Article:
But online, the question might at first seem counter-intuitive. Online stores are open all the time. There is no staff required. People can buy when it’s convenient for them, so why do we care?

But the answers to that question are actually quite simple. By knowing when people buy, we can optimize our marketing efforts in the following ways:

  1. Send out special offer emails on days and during hours that are more likely to lead to conversions
  2. Make sure your live chat and phone support personnel are available during the busiest hours
  3. Utilize promotional banners and offers on the website to increase sales during times when purchases typically are lower
  4. Run your advertising campaigns during hours when they are most likely to have the desired impact
  5. Run disruptive tests or website/server updates during times when there is less risk to sales

Ethical Questions for Marketers – Part 1

Welcome to the newest installment of our weekly blog series, Ethical Questions for Marketers. Each week we plan to introduce a new topic and explore it in detail, preparing marketers for the day when they face such a problem at their organization.

This week’s topic: Customer Privacy

Privacy is a subject that is all over the news these days. Usually, that news focuses on one specific form of privacy – cell phones, government surveillance, consumer rights, etc.

For companies, and marketers more specifically, the big concern is customer data. While today’s digital landscape makes it very easy for businesses to collect and store massive amounts of information about its customers, the ethical questions rarely get the attention they deserve.

Should we be storing such data? How much data do we need? What data is deemed too sensitive to store?

The risks with storing such data is that it can be used in ways against our customers’ interests. Even assuming for a second that your company would never take advantage of customer data (which is more than can be said for many companies), hacks and accidental leaks are inevitable. And so what happens when your customer data finds its way into someone else’s hands?

It is important for marketers to ask these questions internally, and stand up for the rights of your customers, because we are the managers of our brands. Brands that will certainly suffer as soon as private customer data gets exposed.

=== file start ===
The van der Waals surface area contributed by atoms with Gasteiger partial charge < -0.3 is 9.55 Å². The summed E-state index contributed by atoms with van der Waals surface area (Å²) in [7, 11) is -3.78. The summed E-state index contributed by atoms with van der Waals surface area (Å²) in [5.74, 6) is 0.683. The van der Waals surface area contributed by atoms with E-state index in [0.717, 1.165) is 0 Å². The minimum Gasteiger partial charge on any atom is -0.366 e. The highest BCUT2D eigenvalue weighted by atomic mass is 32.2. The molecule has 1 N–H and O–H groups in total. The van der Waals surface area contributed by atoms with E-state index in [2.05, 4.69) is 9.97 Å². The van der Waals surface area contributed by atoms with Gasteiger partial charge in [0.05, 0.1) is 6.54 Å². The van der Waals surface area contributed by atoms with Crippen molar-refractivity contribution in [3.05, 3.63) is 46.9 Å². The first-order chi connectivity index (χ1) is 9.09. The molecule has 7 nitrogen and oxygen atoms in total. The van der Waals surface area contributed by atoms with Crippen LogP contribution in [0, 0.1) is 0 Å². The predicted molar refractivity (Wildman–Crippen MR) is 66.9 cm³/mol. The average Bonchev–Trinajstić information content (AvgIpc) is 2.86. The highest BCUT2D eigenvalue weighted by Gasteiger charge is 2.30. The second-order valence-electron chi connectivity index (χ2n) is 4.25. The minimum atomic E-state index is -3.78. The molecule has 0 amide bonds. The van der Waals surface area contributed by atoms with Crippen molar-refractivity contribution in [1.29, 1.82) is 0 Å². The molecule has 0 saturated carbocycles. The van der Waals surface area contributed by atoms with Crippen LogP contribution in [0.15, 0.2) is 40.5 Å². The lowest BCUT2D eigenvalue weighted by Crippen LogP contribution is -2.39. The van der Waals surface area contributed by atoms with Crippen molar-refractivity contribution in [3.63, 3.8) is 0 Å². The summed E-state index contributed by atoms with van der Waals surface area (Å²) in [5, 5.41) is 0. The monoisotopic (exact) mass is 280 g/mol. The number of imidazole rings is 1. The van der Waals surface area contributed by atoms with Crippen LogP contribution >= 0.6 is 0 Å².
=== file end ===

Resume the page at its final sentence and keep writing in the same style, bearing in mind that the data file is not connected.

We need to be sure that the companies we work for are taking steps to keep information limited, confidential, and secure. While data helps marketers do their job, it’s better to have less of it than to risk its exposure.

Stay tuned next week for another installment of our Ethical Questions for Marketers series. If you have an ethical topic you’d like to see addressed, write us.

Don’t Blindly Trust the Data

The business world is obsessed with data, and for good reason. New technologies allow us to collect and analyze huge swaths of data. And the smartest companies out there use that data to find actionable insights, things they can use to help improve efficiency and grow the company.

But in order to make sense out of the data, human beings need to get involved – to dissect, analyze, and draw conclusions. And that’s where things can go wrong.

Don’t blindly trust the data. We need to learn how and when to question it in order to get the most from it.

Sometimes the data will suggest something that common sense will tell you is wrong. Sometimes one metric may look good while competing metrics do not. Sometimes a problem you thought you had turns out to not be a problem at all.

What can go wrong?

  1. The sample size may be too small. You can’t draw real conclusions unless you have a statistically significant result. When the sample size is too small, one data point can have an overwhelming effect one way or the other.
  2. The analyst incorporated his or her own bias. It’s easy to mold any dataset to fit some preconceived belief. The data should guide the theories and not the other way around.
  3. You may be asking the wrong questions. When you start with a question, you look at the data that you think answers that question. And you might ignore a more important data set that you otherwise would have looked at with a more appropriate question.
  4. The visualizations used don’t tell the full story. There are a great many common mistakes people make when trying to tell a story with visualizations. Charts and graphs can be distorted to over- or under-sell a specific story.
  5. Confusing correlation and causation. Just because the data shows you that two things are true about a certain population, doesn’t mean that one thing causes the other.

These are just a few common things that can go wrong when companies try to draw actionable insights from the data available to them. By learning more about how to work with data, managers and decision makers can prepare to question the data that they’re getting, rather than blindly following the recommendations by their data scientists and analysts.

The key is to know what can go wrong, that way you can avoid it.